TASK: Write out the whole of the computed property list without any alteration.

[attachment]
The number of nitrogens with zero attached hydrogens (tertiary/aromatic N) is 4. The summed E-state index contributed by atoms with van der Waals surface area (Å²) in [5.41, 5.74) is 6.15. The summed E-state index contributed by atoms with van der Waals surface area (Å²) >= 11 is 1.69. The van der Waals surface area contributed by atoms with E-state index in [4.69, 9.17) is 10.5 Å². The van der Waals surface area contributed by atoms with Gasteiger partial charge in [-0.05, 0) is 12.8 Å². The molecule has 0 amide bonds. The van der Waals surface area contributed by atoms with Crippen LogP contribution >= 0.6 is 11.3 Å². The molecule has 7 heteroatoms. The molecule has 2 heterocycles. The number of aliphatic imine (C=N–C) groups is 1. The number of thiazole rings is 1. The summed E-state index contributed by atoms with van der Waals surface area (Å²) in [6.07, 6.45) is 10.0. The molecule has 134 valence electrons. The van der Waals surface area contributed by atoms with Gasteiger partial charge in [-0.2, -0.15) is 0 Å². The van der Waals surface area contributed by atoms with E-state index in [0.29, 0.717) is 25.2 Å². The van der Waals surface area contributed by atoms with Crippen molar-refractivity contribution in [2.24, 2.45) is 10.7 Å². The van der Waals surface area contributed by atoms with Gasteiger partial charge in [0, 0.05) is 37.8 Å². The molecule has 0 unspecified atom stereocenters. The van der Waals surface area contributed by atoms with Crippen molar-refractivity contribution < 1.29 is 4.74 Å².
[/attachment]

The number of nitrogens with zero attached hydrogens (tertiary/aromatic N) is 4. The summed E-state index contributed by atoms with van der Waals surface area (Å²) in [5.41, 5.74) is 6.15. The summed E-state index contributed by atoms with van der Waals surface area (Å²) >= 11 is 1.69. The van der Waals surface area contributed by atoms with E-state index in [4.69, 9.17) is 10.5 Å². The van der Waals surface area contributed by atoms with Gasteiger partial charge in [-0.05, 0) is 12.8 Å². The molecule has 0 amide bonds. The van der Waals surface area contributed by atoms with Crippen LogP contribution >= 0.6 is 11.3 Å². The molecule has 7 heteroatoms. The molecule has 2 heterocycles. The number of aliphatic imine (C=N–C) groups is 1. The number of thiazole rings is 1. The summed E-state index contributed by atoms with van der Waals surface area (Å²) in [6.07, 6.45) is 10.0. The molecule has 134 valence electrons. The van der Waals surface area contributed by atoms with Gasteiger partial charge in [-0.2, -0.15) is 0 Å². The van der Waals surface area contributed by atoms with E-state index in [0.29, 0.717) is 25.2 Å². The van der Waals surface area contributed by atoms with Crippen molar-refractivity contribution in [2.24, 2.45) is 10.7 Å². The van der Waals surface area contributed by atoms with Gasteiger partial charge in [0, 0.05) is 37.8 Å². The molecule has 0 unspecified atom stereocenters. The van der Waals surface area contributed by atoms with Crippen molar-refractivity contribution < 1.29 is 4.74 Å².